Richard Daniel Perrine -- #40154-008

16 Years -- Methamphetamine Conspiracy

Richard Perrine, prisoner of the drug war
Sentenced to 15 years and 1 month in March, 1995 for conspiracy to possess with intent to distribute methamphetamine

My name is Richard Daniel Perrine. I am 26 years old. While trying to help raise money for a terminally ill friend who needed a heart transplant, I became the focus of the D.E.A.

A month and seventeen days after my twentieth birthday, I was arrested on three drug charges and three weapons charges. Five months later, after almost losing my attorney, I was given a plea bargain to sign. I was facing a statutory mandated 45 years if convicted on all three gun charges, so I signed. I received 15 years on two counts of my indictment. I am a first-time offender.

My terminally ill friend on the other hand, did have prior convictions. He faced a minimum of 30 years. But because he sold his soul to the government, he only received 90 months. Even though the judge in our case was truly dissatisfied with what was happening, he could do nothing about it. Because of guideline sentencing, the judge was not allowed to go below the mandatory minimums on my charges, even though I am a first-time offender.

However, because my co-defendant gave special assistance to the prosecution, the guidelines allowed the judge to give him a decrease in sentence. You would think that the greater crime would justify the harsher sentence. This is not the case here. This is sad and it is the same way for thousands of other first-time offenders. Hopefully, one day, we will allow the judges to have their powers back that prohibit prosecutors and government agencies from abusing theirs.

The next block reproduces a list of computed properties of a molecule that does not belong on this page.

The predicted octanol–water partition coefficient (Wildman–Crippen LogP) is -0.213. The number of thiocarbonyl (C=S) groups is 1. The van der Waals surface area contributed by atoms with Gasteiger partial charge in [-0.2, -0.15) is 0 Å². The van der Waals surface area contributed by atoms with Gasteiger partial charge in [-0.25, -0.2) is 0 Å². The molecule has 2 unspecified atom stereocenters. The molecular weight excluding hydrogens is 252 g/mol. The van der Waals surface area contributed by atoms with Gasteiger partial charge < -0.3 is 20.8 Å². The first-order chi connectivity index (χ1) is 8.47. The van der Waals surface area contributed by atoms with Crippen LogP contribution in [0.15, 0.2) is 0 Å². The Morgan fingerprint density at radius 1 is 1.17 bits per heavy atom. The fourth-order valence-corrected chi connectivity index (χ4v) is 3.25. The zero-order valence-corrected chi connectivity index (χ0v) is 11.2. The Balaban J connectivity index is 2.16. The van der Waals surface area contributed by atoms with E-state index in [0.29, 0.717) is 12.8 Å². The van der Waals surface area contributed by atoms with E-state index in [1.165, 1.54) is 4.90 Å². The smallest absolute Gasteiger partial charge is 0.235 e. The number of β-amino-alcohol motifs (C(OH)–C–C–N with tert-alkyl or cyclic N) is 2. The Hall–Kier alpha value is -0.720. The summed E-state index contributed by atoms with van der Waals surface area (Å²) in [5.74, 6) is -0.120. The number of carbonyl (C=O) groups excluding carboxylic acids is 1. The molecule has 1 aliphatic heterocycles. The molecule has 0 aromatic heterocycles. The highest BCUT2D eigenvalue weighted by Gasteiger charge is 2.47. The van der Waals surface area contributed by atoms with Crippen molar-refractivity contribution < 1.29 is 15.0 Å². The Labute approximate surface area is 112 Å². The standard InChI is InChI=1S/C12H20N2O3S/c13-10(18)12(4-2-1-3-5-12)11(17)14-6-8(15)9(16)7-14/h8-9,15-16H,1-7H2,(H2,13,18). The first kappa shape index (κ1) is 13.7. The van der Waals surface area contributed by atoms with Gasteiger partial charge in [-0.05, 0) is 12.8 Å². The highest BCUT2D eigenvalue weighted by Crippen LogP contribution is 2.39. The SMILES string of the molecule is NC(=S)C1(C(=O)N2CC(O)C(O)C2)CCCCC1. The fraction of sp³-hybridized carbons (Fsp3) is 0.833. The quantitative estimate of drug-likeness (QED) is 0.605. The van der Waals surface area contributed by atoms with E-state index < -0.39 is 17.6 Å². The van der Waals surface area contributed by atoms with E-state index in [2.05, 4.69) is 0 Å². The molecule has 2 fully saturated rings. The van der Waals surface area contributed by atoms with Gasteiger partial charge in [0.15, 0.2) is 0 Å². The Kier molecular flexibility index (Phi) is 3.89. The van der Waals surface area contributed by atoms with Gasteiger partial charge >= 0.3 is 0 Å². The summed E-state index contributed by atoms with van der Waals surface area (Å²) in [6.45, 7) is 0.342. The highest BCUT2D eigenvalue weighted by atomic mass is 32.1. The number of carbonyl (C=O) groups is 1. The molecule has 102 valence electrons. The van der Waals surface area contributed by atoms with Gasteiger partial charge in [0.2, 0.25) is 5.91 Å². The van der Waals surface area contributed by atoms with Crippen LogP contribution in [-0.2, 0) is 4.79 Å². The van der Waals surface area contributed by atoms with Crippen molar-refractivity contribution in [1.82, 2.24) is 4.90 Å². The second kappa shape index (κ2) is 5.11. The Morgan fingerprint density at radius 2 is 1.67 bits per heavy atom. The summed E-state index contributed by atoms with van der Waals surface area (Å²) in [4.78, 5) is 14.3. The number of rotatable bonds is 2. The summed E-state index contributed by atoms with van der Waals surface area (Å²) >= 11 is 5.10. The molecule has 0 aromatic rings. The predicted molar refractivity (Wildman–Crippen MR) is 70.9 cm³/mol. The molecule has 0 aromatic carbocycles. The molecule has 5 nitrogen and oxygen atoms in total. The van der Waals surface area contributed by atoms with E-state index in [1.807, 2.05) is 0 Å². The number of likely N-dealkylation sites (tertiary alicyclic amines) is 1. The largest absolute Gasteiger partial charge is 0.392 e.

Richard Perrine, prisoner of the drug war
February 20, 2007 at 8:45 PM, Richard Daniel Perrine was released from FCI Victorville.

He had to take a Greyhound bus home, since his unit officer did not "trust" his family to take him to the halfway house. If we interfered with his transportation (such as meeting his bus along one of the stops) they would consider him an escapee and send him back to prison. To me it was just one more slap in the face after so many others dealt over the 13.5 years he was incarcerated. We would extend grace while those in the system would not. We waited and met his bus.

Words cannot describe the feeling of being able to see your son walking around outside, being able to have your whole family there to hug him as many times as they wanted. To buy him elegant dinner instead of vending machine crap. (He wasn't scheduled to be at the halfway house until 11 PM) He's now out of the halfway house and living at home. He has a great job, a truck, a bank account and a whole lot of family and friends supporting him. Even though he's at home he still has to pay the halfway house, attend meetings, and go give a UA or breath analyzer. They call constantly at all hours to make sure he's where he's supposed to be but these are trivial things.

My son is home! -- Marcella Davidson